- 14. ten Berge D, Brouwer A, El Bahi S, Guenet JL, Robert B, et al. (1998) Mouse Alx3: An aristaless-like homeobox gene expressed during embryogenesis in ectomesenchyme and lateral plate mesoderm. Developmental Biology 199: 11–25.D. ten BergeA. BrouwerS. El BahiJL GuenetB. Robert1998Mouse Alx3: An aristaless-like homeobox gene expressed during embryogenesis in ectomesenchyme and lateral plate mesoderm.Developmental Biology1991125
- 15. Tribioli C, Lufkin T (1999) The murine Bapx1 homeobox gene plays a critical role in embryonic development of the axial skeleton and spleen. Development 126: 5699–5711.C. TribioliT. Lufkin1999The murine Bapx1 homeobox gene plays a critical role in embryonic development of the axial skeleton and spleen.Development12656995711
- 16. Yoshida CA, Komori T (2005) Role of Runx proteins in chondrogenesis. Critical Reviews in Eukaryotic Gene Expression 15: 243–254.CA YoshidaT. Komori2005Role of Runx proteins in chondrogenesis.Critical Reviews in Eukaryotic Gene Expression15243254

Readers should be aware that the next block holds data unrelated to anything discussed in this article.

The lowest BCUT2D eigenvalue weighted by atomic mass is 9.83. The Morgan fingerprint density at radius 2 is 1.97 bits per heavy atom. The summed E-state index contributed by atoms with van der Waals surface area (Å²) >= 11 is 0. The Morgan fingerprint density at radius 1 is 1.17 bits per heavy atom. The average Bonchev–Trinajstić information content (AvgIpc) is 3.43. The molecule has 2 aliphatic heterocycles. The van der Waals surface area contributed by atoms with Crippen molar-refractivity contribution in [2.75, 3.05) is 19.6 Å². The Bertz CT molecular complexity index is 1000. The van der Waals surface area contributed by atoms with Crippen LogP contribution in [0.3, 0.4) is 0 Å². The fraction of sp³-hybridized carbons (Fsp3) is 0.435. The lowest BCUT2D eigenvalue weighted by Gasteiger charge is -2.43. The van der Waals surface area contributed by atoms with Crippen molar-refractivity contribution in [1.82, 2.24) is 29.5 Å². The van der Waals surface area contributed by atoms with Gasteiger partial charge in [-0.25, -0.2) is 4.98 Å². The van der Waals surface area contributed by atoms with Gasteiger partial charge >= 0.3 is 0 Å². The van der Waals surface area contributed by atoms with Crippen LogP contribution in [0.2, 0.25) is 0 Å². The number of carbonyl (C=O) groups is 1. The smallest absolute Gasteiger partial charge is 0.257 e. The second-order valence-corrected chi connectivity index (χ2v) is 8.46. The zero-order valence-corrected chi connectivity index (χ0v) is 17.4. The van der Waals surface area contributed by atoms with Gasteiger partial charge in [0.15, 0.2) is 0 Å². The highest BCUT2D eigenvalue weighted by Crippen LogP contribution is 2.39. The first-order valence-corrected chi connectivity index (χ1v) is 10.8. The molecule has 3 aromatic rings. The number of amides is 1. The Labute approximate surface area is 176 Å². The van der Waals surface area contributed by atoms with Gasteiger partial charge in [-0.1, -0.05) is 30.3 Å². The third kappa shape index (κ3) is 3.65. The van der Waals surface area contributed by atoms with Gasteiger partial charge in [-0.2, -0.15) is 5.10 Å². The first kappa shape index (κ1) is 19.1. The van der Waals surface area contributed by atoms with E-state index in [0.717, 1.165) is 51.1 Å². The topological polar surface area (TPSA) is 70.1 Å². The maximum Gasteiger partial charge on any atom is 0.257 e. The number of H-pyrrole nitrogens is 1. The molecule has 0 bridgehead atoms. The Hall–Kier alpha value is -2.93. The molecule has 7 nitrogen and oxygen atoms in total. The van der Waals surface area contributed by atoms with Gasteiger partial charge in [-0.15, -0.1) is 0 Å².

- 17. Settle SH, Rountree RB, Sinha A, Thacker A, Higgins K, et al. (2003) Multiple joint and skeletal patterning defects caused by single and double mutations in the mouse Gdf6 and Gdf5 genes. Developmental Biology 254: 116–130.SH SettleRB RountreeA. SinhaA. ThackerK. Higgins2003Multiple joint and skeletal patterning defects caused by single and double mutations in the mouse Gdf6 and Gdf5 genes.Developmental Biology254116130
- 18. Yan YL, Hatta K, Riggleman B, Postlethwait JH (1995) Expression of a type II collagen gene in the zebrafish embryonic axis. Dev Dyn 203: 363–376.YL YanK. HattaB. RigglemanJH Postlethwait1995Expression of a type II collagen gene in the zebrafish embryonic axis.Dev Dyn203363376
- 19. Kang JS, Oohashi T, Kawakami Y, Bekku Y, Belmonte JCI, et al. (2004) Characterization of dermacan, a novel zebrafish lectican gene, expressed in dermal bones. Mechanisms of Development 121: 301–312.JS KangT. OohashiY. KawakamiY. BekkuJCI Belmonte2004Characterization of dermacan, a novel zebrafish lectican gene, expressed in dermal bones.Mechanisms of Development121301312